PubMed   |  Link to Article

Figures

Place holder to copy figure label and caption
Figure 1.
Consolidated Standards of Reporting Trials Diagram

Adherence is defined as taking at least 80% of medication. TLFB indicates timeline follow-back.

Graphic Jump Location
Place holder to copy figure label and caption
Figure 2.
The Proportion of Participants With Any Heavy Drinking Within a Given Treatment Week Separated by Genotype and Treatment Group

There were no significant differences in outcomes among the 4 groups when adjusting for site and baseline rates of heavy drinking.

Graphic Jump Location

Tables

References

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PubMed   |  Link to Article
Ware  J  Jr, Kosinski  M, Keller  SD.  A 12-Item Short-Form Health Survey: construction of scales and preliminary tests of reliability and validity. Med Care. 1996;34(3):220-233.
PubMed   |  Link to Article
Flannery  BA, Volpicelli  JR, Pettinati  HM.  Psychometric properties of the Penn Alcohol Craving Scale. Alcohol Clin Exp Res. 1999;23(8):1289-1295.
PubMed   |  Link to Article
Alterman  AI, Cacciola  JS, Ivey  MA, Habing  B, Lynch  KG.  Reliability and validity of the alcohol Short Index of Problems and a newly constructed drug Short Index of Problems. J Stud Alcohol Drugs. 2009;70(2):304-307.
PubMed   |  Link to Article
Pettinati  HM, Volpicelli  JR, Pierce  JD  Jr, O’Brien  CP.  Improving naltrexone response: an intervention for medical practitioners to enhance medication compliance in alcohol dependent patients. J Addict Dis. 2000;19(1):71-83.
PubMed   |  Link to Article
Lahiri  DK, Schnabel  B.  DNA isolation by a rapid method from human blood samples: effects of MgCl2, EDTA, storage time, and temperature on DNA yield and quality. Biochem Genet. 1993;31(7-8):321-328.
PubMed   |  Link to Article
Diggle  P, Heagerty  P, Liang  KY, Zeger  S. Analysis of Longitudinal Data. 2nd ed. New York, NY: Oxford University Press Inc; 2002.
Molenberghs  G, Verbeke  G. Models for Discrete Longitudinal Data. New York, NY: Springer; 2006.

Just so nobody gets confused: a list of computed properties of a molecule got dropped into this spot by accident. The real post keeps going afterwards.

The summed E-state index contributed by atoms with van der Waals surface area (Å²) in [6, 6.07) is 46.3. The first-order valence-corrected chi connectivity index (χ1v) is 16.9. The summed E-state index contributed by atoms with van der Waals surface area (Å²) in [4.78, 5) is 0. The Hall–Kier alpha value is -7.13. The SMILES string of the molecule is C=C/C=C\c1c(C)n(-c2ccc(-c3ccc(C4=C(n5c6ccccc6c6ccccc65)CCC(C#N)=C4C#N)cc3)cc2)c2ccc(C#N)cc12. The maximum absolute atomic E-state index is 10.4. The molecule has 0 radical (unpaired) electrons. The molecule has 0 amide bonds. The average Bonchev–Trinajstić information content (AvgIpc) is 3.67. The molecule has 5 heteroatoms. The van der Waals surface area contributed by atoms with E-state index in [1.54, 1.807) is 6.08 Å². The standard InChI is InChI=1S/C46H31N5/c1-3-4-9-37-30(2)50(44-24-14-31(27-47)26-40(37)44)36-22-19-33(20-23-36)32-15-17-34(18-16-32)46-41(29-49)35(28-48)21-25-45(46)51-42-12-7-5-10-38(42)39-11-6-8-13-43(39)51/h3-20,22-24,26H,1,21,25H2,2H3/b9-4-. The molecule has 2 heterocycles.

Verbeke  G, Molenberghs  G. Linear Mixed Models for Longitudinal Data. New York, NY: Springer; 2000.
Ten Have  TR, Normand  SL, Marcus  SM, Brown  CH, Lavori  P, Duan  N.  Intent-to-treat vs. non–intent-to-treat analyses under treatment non-adherence in mental health randomized trials. Psychiatr Ann. 2008;38(12):772-783.
PubMed   |  Link to Article
Pettinati  HM, O’Brien  CP, Rabinowitz  AR,  et al.  The status of naltrexone in the treatment of alcohol dependence: specific effects on heavy drinking. J Clin Psychopharmacol. 2006;26(6):610-625.
PubMed   |  Link to Article
Stout  RL, Braciszewski  JM, Subbaraman  MS, Kranzler  HR, O’Malley  SS, Falk  D; ACTIVE Group.  What happens when people discontinue taking medications? lessons from COMBINE. Addiction. 2014;109(12):2044-2052.
PubMed   |  Link to Article
Leon  AC, Davis  LL, Kraemer  HC.  The role and interpretation of pilot studies in clinical research. J Psychiatr Res. 2011;45(5):626-629.
PubMed   |  Link to Article
Kimmel  SE, French  B, Kasner  SE,  et al; COAG Investigators.  A pharmacogenetic versus a clinical algorithm for warfarin dosing. N Engl J Med. 2013;369(24):2283-2293.
PubMed   |  Link to Article
Jonas  DE, Evans  JP, McLeod  HL,  et al.  Impact of genotype-guided dosing on anticoagulation visits for adults starting warfarin: a randomized controlled trial. Pharmacogenomics. 2013;14(13):1593-1603.
PubMed   |  Link to Article
Stergiopoulos  K, Brown  DL.  Genotype-guided vs clinical dosing of warfarin and its analogues: meta-analysis of randomized clinical trials. JAMA Intern Med. 2014;174(8):1330-1338.
PubMed   |  Link to Article
Schacht  JP, Anton  RF, Voronin  KE,  et al.  Interacting effects of naltrexone and OPRM1 and DAT1 variation on the neural response to alcohol cues. Neuropsychopharmacology. 2013;38(3):414-422.
PubMed   |  Link to Article
Ray  LA, Bujarski  S, Squeglia  LM, Ashenhurst  JR, Anton  RF.  Interactive effects of OPRM1 and DAT1 genetic variation on subjective responses to alcohol. Alcohol Alcohol. 2014;49(3):261-270.
PubMed   |  Link to Article

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Multimedia

Supplement 1.

Trial protocol

Supplemental Content
Supplement 2.

eResults. Supplemental Results

eFigure 1. Percent Days of Any Drinking During the Course of Treatment

eFigure 2. Drinks per Drinking Day During the Course of Treatment

eFigure 3. Survival Analysis to the First Heavy Drinking Day

eFigure 4. Change in the Mental Health Component Score (MHC) From Pretreatment to Posttreatment

eFigure 5. Weekly Craving Measure During the Course of Treatment

eFigure 6. Survival Analysis to Discontinuation of Medication as Defined by the Subject Taking No Medication Past the Point of Survival